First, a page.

DP1195 Macroeconomic Policy in Central Europe
|Author(s):||Jorge Braga de Macedo, William H Branson|
|Publication Date:||August 1995|
|Keyword(s):||Central Europe, Evaluation, Institutions, Transition|
|JEL(s):||E25, F40, F41|
|Programme Areas:||International Macroeconomics|
|Link to this Page:||cepr.org/active/publications/discussion_papers/dp.php?dpno=1195|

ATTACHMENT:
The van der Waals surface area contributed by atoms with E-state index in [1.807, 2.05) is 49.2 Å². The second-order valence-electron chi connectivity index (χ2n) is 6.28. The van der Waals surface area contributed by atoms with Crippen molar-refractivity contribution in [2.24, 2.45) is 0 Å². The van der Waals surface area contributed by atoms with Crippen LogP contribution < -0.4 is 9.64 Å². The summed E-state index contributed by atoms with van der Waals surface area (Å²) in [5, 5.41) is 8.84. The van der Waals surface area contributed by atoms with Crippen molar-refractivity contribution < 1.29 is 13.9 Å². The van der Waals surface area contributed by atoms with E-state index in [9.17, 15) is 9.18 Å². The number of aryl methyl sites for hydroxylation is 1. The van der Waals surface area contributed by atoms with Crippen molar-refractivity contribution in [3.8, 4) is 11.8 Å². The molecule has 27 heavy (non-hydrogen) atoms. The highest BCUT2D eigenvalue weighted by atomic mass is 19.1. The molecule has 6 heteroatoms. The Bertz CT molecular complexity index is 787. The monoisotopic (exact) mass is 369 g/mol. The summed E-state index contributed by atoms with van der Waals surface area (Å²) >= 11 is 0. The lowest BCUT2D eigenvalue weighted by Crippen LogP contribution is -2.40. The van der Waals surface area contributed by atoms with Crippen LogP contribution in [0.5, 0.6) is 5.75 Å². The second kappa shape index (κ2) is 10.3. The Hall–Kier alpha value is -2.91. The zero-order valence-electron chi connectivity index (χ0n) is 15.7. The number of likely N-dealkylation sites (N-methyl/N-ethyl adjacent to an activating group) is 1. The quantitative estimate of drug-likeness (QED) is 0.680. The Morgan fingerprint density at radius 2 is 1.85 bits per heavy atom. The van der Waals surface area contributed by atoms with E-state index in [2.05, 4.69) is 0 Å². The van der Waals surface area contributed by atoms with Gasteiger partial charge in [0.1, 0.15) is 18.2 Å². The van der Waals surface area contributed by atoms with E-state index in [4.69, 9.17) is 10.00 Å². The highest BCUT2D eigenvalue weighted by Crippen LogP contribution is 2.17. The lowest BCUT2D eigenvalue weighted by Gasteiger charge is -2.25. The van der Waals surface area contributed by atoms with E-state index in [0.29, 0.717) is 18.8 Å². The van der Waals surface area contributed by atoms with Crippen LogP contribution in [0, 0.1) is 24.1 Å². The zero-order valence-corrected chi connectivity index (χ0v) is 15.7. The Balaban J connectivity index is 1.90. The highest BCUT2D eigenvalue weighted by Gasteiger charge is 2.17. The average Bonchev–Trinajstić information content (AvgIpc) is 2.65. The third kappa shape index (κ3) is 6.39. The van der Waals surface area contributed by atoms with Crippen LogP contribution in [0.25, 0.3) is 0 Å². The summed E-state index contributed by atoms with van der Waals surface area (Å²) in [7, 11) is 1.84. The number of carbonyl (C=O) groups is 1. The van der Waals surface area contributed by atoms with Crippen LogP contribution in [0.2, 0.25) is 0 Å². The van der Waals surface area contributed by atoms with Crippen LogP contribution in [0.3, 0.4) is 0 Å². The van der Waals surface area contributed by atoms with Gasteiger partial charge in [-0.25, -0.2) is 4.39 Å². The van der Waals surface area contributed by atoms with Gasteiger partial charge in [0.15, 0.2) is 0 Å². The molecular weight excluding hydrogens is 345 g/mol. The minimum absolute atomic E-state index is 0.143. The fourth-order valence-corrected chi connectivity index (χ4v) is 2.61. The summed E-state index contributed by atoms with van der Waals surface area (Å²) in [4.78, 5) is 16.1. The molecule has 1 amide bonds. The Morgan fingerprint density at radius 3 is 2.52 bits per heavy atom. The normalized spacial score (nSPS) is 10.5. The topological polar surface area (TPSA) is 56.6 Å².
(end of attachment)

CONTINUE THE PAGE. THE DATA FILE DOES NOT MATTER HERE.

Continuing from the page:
Our focus in this paper is macroeconomic policy in the countries of Central Europe: The Czech Republic, Hungary, Poland and Slovakia. All four are committed to joining the European Union. Accordingly, their macroeconomic policies need to put them on a credible path towards meeting the entry criteria at some point in the foreseeable future.We develop a framework for analysing and evaluating both macroeconomic policy and the development of policy-making institutions to put each of the four national economies on that path and keep them there as they move towards accession. We also seek to design this framework so that it is more generally useful in analysing developments in the other transition economies. The approach we take to the analysis of macroeconomic policy is to look first for signs of external balance, and then to look to internal balance as the economy is increasingly decontrolled. Signs of internal imbalance, either excessive budget deficits or unacceptably high inflation, are taken as indicators that a currently satisfactory external situation could become unsatisfactory in the future, as the internal imbalance spills over to the external sector.We recommend that, in their approach to external balance, the economies adopt a Pre-Pegging Exchange Rate Regime, which essentially means no active nominal devaluation (no nominal devaluation aimed at real devaluation) as the country converges towards Union membership. We recommend that, in their approach to internal balance, countries adopt a Multi-Annual Fiscal Adjustment Strategy. Both of these policy paths are designed to bring the economies to the point of accession along as smooth a convergence path as possible. On the basis of both the development of economic institutions and performance, our overall ranking is Czech Republic, Slovakia, Poland, Hungary.